C# Language Interfaces Interface Basics


An Interface's function known as a "contract" of functionality. It means that it declares properties and methods but it doesn't implement them.

So unlike classes Interfaces:

  • Can't be instantiated
  • Can't have any functionality
  • Can only contain methods * (Properties and Events are methods internally)
  • Inheriting an interface is called "Implementing"
  • You can inherit from 1 class, but you can "Implement" multiple Interfaces
public interface ICanDoThis{
    void TheThingICanDo();
    int SomeValueProperty { get; set; }

Things to notice:

  • The "I" prefix is a naming convention used for interfaces.
  • The function body is replaced with a semicolon ";".
  • Properties are also allowed because internally they are also methods
public class MyClass : ICanDoThis {
    public void TheThingICanDo(){
        // do the thing

    public int SomeValueProperty { get; set; }
    public int SomeValueNotImplemtingAnything { get; set; }


ICanDoThis obj = new MyClass();

// ok

// ok
obj.SomeValueProperty = 5;

// Error, this member doesn't exist in the interface
obj.SomeValueNotImplemtingAnything = 5;

// in order to access the property in the class you must "down cast" it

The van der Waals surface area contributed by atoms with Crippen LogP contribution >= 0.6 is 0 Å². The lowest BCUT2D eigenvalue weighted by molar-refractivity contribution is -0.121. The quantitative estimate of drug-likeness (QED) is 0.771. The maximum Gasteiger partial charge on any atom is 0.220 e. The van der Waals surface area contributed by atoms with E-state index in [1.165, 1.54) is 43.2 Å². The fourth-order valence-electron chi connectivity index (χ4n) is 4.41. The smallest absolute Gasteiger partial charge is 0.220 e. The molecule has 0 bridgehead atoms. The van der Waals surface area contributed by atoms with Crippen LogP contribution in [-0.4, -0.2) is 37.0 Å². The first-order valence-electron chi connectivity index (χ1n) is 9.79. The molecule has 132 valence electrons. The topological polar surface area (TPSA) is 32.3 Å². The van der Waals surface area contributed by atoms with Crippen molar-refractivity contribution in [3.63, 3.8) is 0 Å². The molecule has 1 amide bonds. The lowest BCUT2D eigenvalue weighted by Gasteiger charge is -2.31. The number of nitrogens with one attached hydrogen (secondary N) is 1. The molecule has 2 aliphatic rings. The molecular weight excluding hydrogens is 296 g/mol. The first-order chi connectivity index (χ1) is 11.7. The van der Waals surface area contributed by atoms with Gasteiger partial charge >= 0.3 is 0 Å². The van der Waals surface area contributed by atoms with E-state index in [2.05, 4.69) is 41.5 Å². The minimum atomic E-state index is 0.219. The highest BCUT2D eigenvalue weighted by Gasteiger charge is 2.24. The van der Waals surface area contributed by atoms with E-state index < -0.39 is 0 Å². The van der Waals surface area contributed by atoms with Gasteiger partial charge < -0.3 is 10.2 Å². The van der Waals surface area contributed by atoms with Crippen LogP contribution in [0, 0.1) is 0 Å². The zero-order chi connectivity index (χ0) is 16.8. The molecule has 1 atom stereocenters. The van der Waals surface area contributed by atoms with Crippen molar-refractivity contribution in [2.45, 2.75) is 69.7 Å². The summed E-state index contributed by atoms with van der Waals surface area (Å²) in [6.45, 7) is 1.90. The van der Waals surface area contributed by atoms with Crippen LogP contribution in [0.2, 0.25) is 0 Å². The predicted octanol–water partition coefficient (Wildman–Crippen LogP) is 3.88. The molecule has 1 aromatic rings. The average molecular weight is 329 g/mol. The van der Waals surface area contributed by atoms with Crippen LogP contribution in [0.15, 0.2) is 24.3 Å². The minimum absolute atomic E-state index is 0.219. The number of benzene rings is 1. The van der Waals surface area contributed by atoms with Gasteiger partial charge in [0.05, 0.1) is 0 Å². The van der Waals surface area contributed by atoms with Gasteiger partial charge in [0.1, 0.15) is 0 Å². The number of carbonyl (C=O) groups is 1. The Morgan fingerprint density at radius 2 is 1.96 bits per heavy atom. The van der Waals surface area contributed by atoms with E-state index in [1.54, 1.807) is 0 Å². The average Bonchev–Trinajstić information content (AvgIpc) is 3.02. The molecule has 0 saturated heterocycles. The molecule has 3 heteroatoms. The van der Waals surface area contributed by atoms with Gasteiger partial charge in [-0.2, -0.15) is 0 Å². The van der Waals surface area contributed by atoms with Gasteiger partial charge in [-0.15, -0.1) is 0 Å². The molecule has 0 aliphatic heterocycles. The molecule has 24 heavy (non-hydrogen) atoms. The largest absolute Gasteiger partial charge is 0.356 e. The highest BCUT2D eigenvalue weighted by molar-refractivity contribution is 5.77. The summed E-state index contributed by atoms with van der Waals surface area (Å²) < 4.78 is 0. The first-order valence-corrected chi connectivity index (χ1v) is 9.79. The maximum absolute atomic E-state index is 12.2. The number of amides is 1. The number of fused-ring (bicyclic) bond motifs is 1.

((MyClass)obj).SomeValueNotImplemtingAnything = 5; // ok

This is especially useful when you're working with UI frameworks such as WinForms or WPF because it's mandatory to inherit from a base class to create user control and you loose the ability to create abstraction over different control types. An example? Coming up:

public class MyTextBlock : TextBlock {
    public void SetText(string str){
        this.Text = str;

public class MyButton : Button {
    public void SetText(string str){
        this.Content = str;

The problem proposed is that both contain some concept of "Text" but the property names differ. And you can't create create a abstract base class because they have a mandatory inheritance to 2 different classes. An interface can alleviate that

public interface ITextControl{
    void SetText(string str);

public class MyTextBlock : TextBlock, ITextControl {
    public void SetText(string str){
        this.Text = str;

public class MyButton : Button, ITextControl {
    public void SetText(string str){
        this.Content = str;

    public int Clicks { get; set; }

Now MyButton and MyTextBlock is interchangeable.

var controls = new List<ITextControls>{
    new MyTextBlock(),
    new MyButton()

foreach(var ctrl in controls){
    ctrl.SetText("This text will be applied to both controls despite them being different");

    // Compiler Error, no such member in interface
    ctrl.Clicks = 0;

    // Runtime Error because 1 class is in fact not a button which makes this cast invalid
    ((MyButton)ctrl).Clicks = 0;

    /* the solution is to check the type first.
    This is usually considered bad practice since
    it's a symptom of poor abstraction */
    var button = ctrl as MyButton;
    if(button != null)
        button.Clicks = 0; // no errors